I would not trust me with my own children. It amazes me that other people trust me with theirs, because even though I babysit quite often, I tend to assume the role of an indulgent grandparent more than that of a parental guardian. Together, my babysittees and I gorge on ice cream sundaes that we dribble with ketchup and caramel sauce, wrestle until one of us inevitably gets hurt, and stay up as late as we possibly can, until I hear a car in the driveway and the children make a mad dash up to their rooms and dive into their beds to feign sleep.
Every “job” is more like a haphazard adventure, frequently extending beyond the confines of the backyard and into neighboring towns, but once, when I was only 14, I was entrusted with Cleo, the six-year-old daughter of my mother’s boss, for an afternoon in New York City. While I was used to the hour long train ride into Grand Central, I was only just beginning to learn my way around the city on my own. In retrospect, Cleo’s parents must have been crazy to hire me.
It was a cold, rainy day, the kind of day that can only be beautiful in New York City, when the street lights blur with headlights and thousands of black umbrellas unfurl overhead. I picked up Cleo at her parents’ hotel as they headed out for a day-long conference, and, armed with her parents’ safety money, we embarked. We splashed down 5th Avenue, into F.A.O. Schwartz, where I chased her down aisle after aisle of Barbie dolls and stuffed animals. We took a bicycle-cab to 60th Street (four years later, I realize we could have easily walked) and, although we were already wet and shivering, demolished an enormous bowl of ice cream at Dylan’s Candy Bar and filled plastic bags with copious amounts of bulk candy. It was a day from a Norman Rockwell painting, a classic, a dream of a little girl. Two little girls, really, only eight years apart in age. It was my first experience playing the roles of both parent and child, as I orchestrated the day’s activities, yet felt giddy and overwhelmed by the big city. I still can’t believe, in all of our adventures that day, we didn’t get clipped by a bicycle messenger or throw up candy on the sidewalk.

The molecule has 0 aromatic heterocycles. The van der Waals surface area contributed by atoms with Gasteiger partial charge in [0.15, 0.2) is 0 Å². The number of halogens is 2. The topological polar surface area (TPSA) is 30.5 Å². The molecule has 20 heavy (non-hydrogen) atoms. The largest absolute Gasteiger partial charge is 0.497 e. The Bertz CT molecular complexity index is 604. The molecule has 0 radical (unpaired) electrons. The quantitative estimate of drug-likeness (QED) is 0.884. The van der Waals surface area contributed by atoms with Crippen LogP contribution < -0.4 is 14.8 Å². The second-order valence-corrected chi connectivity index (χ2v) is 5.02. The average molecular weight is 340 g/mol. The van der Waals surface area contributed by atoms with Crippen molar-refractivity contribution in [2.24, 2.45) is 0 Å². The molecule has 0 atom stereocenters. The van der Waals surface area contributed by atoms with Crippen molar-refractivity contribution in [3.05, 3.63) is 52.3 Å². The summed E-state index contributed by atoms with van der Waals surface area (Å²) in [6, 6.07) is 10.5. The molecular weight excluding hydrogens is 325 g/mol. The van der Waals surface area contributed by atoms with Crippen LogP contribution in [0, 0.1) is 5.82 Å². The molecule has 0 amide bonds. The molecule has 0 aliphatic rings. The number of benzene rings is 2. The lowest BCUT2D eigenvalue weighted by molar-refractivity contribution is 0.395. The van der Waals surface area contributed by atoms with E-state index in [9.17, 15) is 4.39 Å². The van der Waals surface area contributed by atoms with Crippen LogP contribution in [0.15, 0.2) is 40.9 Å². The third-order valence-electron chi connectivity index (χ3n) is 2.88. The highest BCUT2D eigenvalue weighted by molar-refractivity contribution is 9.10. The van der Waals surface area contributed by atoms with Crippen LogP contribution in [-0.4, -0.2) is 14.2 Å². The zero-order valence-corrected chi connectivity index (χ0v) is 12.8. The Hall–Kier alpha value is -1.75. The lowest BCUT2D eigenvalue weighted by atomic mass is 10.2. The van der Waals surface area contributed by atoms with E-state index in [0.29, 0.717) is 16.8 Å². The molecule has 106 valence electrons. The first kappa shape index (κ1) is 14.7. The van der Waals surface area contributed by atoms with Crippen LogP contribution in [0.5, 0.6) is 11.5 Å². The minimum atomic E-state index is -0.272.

As a babysitter, I watch kids grow in a way a parent’s eye can’t: in small, incremental steps and visible plateaus, that slide by unnoticed when you live with someone every day. Every loose tooth, every growth spurt, every new vocabulary word, is a heartbreaking harbinger of impending adulthood, both for the child and myself. Our relationship is a mutual one, a tacit agreement to make the fleeting moments of youth as savory and memorable as we possibly can, with all the reckless abandon, wide-eyed naiveté, and ice cream sundaes we can fit into one evening.
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